The study evaluates the economic costs and benefits of improving tuberculosis control interventions in Thailand.
Provider costs are determined on the basis of marginal treatment costs for varying case numbers and estimates of the cost of required infrastructure changes.
Indirect costs are calculated as income lost due to morbidity and premature mortality.
An epidemiological model is used to calculate case numbers and mortality under current control conditions and a scenario of improved control.
An improved control strategy initially leads to a higher number of detected cases.
For longer projection periods, the epidemiological impact of curing a higher proportion of infectious sources results in lower case numbers than those expected without programme improvement.
Model simulations show a reduction of total annual case numbers through improved control measures by an average 45% after a simulation period of 20 years.
The corresponding societal savings in form of reduced indirect costs from the disease are U.S. $2.4 billion.
Reductions in direct provider costs can be expected as a result of decreased numbers of detected cases for longer evaluation periods, as well as a lower proportion of multi-drug-resistant cases.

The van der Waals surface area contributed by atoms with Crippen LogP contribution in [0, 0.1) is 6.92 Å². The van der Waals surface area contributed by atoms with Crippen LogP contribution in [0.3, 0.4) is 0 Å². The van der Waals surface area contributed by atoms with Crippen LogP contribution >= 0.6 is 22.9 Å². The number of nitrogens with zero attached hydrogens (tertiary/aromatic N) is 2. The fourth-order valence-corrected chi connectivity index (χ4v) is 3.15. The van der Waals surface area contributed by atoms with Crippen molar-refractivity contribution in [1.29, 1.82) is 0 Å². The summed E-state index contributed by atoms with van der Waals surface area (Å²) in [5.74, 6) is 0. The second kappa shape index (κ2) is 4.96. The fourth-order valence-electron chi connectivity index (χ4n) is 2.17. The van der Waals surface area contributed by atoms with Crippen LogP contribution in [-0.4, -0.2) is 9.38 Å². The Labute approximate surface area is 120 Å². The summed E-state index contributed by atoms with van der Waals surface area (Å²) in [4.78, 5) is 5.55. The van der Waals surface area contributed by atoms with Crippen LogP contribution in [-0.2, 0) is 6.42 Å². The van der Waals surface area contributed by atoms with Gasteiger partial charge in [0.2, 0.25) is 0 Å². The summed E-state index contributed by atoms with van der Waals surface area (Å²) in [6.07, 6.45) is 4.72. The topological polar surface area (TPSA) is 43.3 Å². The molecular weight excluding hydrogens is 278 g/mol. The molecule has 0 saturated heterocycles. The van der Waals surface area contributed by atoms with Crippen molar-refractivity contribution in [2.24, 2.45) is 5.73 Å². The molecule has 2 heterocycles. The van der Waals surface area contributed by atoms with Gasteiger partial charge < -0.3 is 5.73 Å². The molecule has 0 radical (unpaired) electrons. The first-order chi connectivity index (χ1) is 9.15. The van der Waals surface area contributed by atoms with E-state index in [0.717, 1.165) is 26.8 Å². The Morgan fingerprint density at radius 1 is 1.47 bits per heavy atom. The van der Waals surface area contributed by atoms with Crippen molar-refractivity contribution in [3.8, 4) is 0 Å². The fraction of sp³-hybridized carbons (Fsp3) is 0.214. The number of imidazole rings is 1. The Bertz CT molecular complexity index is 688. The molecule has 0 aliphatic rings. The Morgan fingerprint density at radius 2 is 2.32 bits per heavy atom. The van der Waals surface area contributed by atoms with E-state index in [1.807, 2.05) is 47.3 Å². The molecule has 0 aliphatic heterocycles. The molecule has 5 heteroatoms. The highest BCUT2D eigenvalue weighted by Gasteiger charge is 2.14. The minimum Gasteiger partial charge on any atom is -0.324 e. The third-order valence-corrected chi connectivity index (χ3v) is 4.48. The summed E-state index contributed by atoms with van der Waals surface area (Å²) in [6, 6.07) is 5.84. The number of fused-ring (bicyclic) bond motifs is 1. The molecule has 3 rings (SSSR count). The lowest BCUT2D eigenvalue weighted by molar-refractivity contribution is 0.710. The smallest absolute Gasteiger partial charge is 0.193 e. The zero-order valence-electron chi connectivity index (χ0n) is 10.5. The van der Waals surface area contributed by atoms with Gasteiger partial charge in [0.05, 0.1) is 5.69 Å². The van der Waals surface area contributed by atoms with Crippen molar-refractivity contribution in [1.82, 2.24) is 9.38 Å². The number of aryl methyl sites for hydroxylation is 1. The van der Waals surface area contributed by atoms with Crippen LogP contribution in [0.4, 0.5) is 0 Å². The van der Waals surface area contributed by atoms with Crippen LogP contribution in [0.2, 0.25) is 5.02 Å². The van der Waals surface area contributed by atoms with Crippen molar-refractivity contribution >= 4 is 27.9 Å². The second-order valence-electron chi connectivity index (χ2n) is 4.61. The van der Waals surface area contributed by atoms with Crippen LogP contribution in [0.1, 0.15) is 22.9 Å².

The mean value of predicted savings is U.S. $8.3 million.
Since this value is likely to be higher than the required investment in improved infrastructure, net savings can be expected. (...)
Mots-clés Pascal : Tuberculose, Mycobactériose, Bactériose, Infection, Analyse avantage coût, Economie santé, Programme sanitaire, Traitement, Prévention, Chimiothérapie, Homme, Thaïlande, Asie, Modèle, Epidémiologie
Mots-clés Pascal anglais : Tuberculosis, Mycobacterial infection, Bacteriosis, Infection, Cost benefit analysis, Health economy, Sanitary program, Treatment, Prevention, Chemotherapy, Human, Thailand, Asia, Models, Epidemiology
Notice produite par :
Inist-CNRS - Institut de l'Information Scientifique et Technique
Cote : 98-0008075
Code Inist : 002B05B02E. Création : 17/04/1998.